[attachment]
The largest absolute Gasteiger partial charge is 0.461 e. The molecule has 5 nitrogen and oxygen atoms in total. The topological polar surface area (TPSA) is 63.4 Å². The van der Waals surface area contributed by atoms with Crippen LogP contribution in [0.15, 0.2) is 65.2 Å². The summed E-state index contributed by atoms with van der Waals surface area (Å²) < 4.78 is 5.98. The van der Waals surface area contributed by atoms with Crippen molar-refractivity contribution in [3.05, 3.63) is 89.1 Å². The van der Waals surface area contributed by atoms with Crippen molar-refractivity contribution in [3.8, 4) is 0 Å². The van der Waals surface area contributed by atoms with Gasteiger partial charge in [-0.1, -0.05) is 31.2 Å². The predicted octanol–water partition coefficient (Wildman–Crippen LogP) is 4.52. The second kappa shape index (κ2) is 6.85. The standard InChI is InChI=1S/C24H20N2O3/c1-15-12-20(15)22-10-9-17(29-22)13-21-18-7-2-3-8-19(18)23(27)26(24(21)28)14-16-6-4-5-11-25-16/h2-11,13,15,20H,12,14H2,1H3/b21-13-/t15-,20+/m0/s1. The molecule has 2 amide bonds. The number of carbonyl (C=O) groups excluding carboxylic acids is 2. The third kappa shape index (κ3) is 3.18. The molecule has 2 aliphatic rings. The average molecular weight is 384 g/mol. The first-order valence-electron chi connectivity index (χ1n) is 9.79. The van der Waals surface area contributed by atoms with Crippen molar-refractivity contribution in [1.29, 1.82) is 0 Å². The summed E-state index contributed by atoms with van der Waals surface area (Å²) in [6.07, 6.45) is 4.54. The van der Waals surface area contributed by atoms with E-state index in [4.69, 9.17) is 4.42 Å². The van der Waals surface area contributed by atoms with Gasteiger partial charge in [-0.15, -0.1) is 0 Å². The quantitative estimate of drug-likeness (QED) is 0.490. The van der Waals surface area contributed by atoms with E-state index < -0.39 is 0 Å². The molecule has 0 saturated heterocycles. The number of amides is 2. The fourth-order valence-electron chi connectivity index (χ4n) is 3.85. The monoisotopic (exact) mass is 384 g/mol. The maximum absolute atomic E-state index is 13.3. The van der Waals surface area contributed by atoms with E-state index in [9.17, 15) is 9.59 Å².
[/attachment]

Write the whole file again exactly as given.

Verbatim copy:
The largest absolute Gasteiger partial charge is 0.461 e. The molecule has 5 nitrogen and oxygen atoms in total. The topological polar surface area (TPSA) is 63.4 Å². The van der Waals surface area contributed by atoms with Crippen LogP contribution in [0.15, 0.2) is 65.2 Å². The summed E-state index contributed by atoms with van der Waals surface area (Å²) < 4.78 is 5.98. The van der Waals surface area contributed by atoms with Crippen molar-refractivity contribution in [3.05, 3.63) is 89.1 Å². The van der Waals surface area contributed by atoms with Crippen molar-refractivity contribution in [3.8, 4) is 0 Å². The van der Waals surface area contributed by atoms with Gasteiger partial charge in [-0.1, -0.05) is 31.2 Å². The predicted octanol–water partition coefficient (Wildman–Crippen LogP) is 4.52. The second kappa shape index (κ2) is 6.85. The standard InChI is InChI=1S/C24H20N2O3/c1-15-12-20(15)22-10-9-17(29-22)13-21-18-7-2-3-8-19(18)23(27)26(24(21)28)14-16-6-4-5-11-25-16/h2-11,13,15,20H,12,14H2,1H3/b21-13-/t15-,20+/m0/s1. The molecule has 2 amide bonds. The number of carbonyl (C=O) groups excluding carboxylic acids is 2. The third kappa shape index (κ3) is 3.18. The molecule has 2 aliphatic rings. The average molecular weight is 384 g/mol. The first-order valence-electron chi connectivity index (χ1n) is 9.79. The van der Waals surface area contributed by atoms with Crippen molar-refractivity contribution in [1.29, 1.82) is 0 Å². The summed E-state index contributed by atoms with van der Waals surface area (Å²) in [6.07, 6.45) is 4.54. The van der Waals surface area contributed by atoms with E-state index in [4.69, 9.17) is 4.42 Å². The van der Waals surface area contributed by atoms with Gasteiger partial charge in [-0.15, -0.1) is 0 Å². The quantitative estimate of drug-likeness (QED) is 0.490. The van der Waals surface area contributed by atoms with E-state index < -0.39 is 0 Å². The molecule has 0 saturated heterocycles. The number of amides is 2. The fourth-order valence-electron chi connectivity index (χ4n) is 3.85. The monoisotopic (exact) mass is 384 g/mol. The maximum absolute atomic E-state index is 13.3. The van der Waals surface area contributed by atoms with E-state index in [9.17, 15) is 9.59 Å².